1840 The School
For All Movement

Horace Mann and Henry Barnard helped create statewide common school systems. Common-school advocates worked to establish a free elementary education accessible to everyone and financed by public funds. This has had a tremendous impact on education today because every child in United States has access to a free education.

1865 Jim Crow Laws Edit

Numerous states and cities passed laws that led to unequal treatment of the races. Jim Crow Laws had the most dramatic and negative impact on keeping the races separate.

Jim Crow laws started in 1865  and focused on separating the races in many different aspects of life from schools, housing to jobs. The separating of the races led to a dramatic decrease in quality of life for Blacks .  Currently, in education today there are still claims of segregation happening, just inside of the school. That students are being tracked and placed in classes by ability level, but there are high percentages of minorities in low performing classes.   

1896 Plessy v. Ferguson = Separate, But Equal Edit

In 1896, the U.S. Supreme Court ruled that segregated intrastate public transportation was constitutional. This ruling meant that blacks and whites could not sit together on trains and street cars. There had to be separate sections for each race. Sadly, this ruling also solidified for many people the need to segregate all aspects of life. Many states started severely limiting public amenities. It became common place in the South to have different waiting rooms, hotel entrances, public restrooms, and even drinking fountains. This had led some modern day educators to believe that separate classes for students are suitable. Students are still  regularly tracked by performance.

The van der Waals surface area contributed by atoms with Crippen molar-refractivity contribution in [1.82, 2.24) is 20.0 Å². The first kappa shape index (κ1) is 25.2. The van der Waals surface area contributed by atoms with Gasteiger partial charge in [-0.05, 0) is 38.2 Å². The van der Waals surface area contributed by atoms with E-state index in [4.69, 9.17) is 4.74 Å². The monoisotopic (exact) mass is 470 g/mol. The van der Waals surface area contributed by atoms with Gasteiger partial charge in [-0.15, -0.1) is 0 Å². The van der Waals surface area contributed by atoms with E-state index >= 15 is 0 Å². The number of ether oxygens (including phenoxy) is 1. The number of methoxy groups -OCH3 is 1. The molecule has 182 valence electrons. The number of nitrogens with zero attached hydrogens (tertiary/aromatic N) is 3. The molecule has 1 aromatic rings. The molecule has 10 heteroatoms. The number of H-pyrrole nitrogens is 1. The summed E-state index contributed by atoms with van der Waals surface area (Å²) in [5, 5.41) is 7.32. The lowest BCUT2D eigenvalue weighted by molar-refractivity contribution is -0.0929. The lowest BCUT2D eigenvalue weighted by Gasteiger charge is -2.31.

1900 Compulsory Laws for EducationEdit

 By 1900, 34 states had compulsory schooling laws.  As a result, by 1910, 72 percent of American children attended school. Half the nation's children attended one-room schools. In 1918, every state required students to complete elementary school. This has effecting modern day education by giving every student the opportunity to learn in a school setting. It has opened doors and caused educators to work for ways to meet the needs of all the students.

1954 Brown vs Board of EducationEdit

There are few cases in the twentieth century that have had as much impact as Oliver Brown et al. v. The Board of Education of Topeka, Kansas in 1954. This unanimous Supreme Court decision ended segregated schools. Chief Justice Warren stated, "We conclude that in the field of public education the doctrine of ‘separate but equal’ has no place. Separate educational facilities are inherently unequal."  These actions and many others have led to modern day discussions about equity and how to meet the need of all students.

1944 GI BillEdit


Congress decides to provide financial aid to returning war veterans. 


This has greatly impacted today and then the access veterans had to higher education.

1975 Education for All Handicapped Children ActEdit


Congress passed Public Law 94-142. This determined that every child needed not only a free education, but an appropriate education.  The law was amended in 1986 to extend its coverage to include younger children. In 1990 the Individuals with Disabilities Education Act (IDEA) extended its definitions and changed the label "handicap" to "disabilities".  Today, this greatly improved the quality of education provided to students with special needs.'

2002 No Child Left BehindEdit

In exchange for more federal aid, the states were required to measure the  progress of schools. Individual schools were given goals that there were to achieve on their standardized state exams in math and language skills. By 2012, half the states were given waivers because the original goal that 100% students will be proficient  by 2014 was proven unrealistic.

This has shifted education to be most focused on end of level testing. It has brought an intense focus on accoutability.